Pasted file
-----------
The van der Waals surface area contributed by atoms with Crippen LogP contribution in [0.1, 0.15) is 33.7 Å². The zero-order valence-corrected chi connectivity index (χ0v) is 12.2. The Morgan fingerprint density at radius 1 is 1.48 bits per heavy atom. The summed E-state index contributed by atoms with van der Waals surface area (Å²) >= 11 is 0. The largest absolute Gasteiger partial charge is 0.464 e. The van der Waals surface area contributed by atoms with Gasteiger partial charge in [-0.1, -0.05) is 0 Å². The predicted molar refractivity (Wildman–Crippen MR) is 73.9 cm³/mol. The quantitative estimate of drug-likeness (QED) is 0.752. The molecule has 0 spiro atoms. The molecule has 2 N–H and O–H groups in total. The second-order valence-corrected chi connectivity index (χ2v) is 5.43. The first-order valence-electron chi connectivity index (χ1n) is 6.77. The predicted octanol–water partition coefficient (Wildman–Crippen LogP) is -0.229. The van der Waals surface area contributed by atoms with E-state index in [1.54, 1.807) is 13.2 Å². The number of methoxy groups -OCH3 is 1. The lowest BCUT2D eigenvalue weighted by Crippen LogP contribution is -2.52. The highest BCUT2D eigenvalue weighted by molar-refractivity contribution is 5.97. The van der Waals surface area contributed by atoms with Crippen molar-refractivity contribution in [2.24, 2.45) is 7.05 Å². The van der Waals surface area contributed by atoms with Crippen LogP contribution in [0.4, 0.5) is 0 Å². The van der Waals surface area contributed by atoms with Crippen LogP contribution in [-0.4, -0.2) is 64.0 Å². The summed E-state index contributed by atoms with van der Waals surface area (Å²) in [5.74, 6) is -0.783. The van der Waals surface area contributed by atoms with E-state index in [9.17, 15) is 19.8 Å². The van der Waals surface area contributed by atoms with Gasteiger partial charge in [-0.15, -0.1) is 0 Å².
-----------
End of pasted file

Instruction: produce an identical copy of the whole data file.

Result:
The van der Waals surface area contributed by atoms with Crippen LogP contribution in [0.1, 0.15) is 33.7 Å². The zero-order valence-corrected chi connectivity index (χ0v) is 12.2. The Morgan fingerprint density at radius 1 is 1.48 bits per heavy atom. The summed E-state index contributed by atoms with van der Waals surface area (Å²) >= 11 is 0. The largest absolute Gasteiger partial charge is 0.464 e. The van der Waals surface area contributed by atoms with Gasteiger partial charge in [-0.1, -0.05) is 0 Å². The predicted molar refractivity (Wildman–Crippen MR) is 73.9 cm³/mol. The quantitative estimate of drug-likeness (QED) is 0.752. The molecule has 0 spiro atoms. The molecule has 2 N–H and O–H groups in total. The second-order valence-corrected chi connectivity index (χ2v) is 5.43. The first-order valence-electron chi connectivity index (χ1n) is 6.77. The predicted octanol–water partition coefficient (Wildman–Crippen LogP) is -0.229. The van der Waals surface area contributed by atoms with E-state index in [1.54, 1.807) is 13.2 Å². The number of methoxy groups -OCH3 is 1. The lowest BCUT2D eigenvalue weighted by Crippen LogP contribution is -2.52. The highest BCUT2D eigenvalue weighted by molar-refractivity contribution is 5.97. The van der Waals surface area contributed by atoms with Crippen molar-refractivity contribution in [2.24, 2.45) is 7.05 Å². The van der Waals surface area contributed by atoms with Crippen LogP contribution in [0.4, 0.5) is 0 Å². The van der Waals surface area contributed by atoms with Crippen LogP contribution in [-0.4, -0.2) is 64.0 Å². The summed E-state index contributed by atoms with van der Waals surface area (Å²) in [5.74, 6) is -0.783. The van der Waals surface area contributed by atoms with E-state index in [9.17, 15) is 19.8 Å². The van der Waals surface area contributed by atoms with Gasteiger partial charge in [-0.15, -0.1) is 0 Å².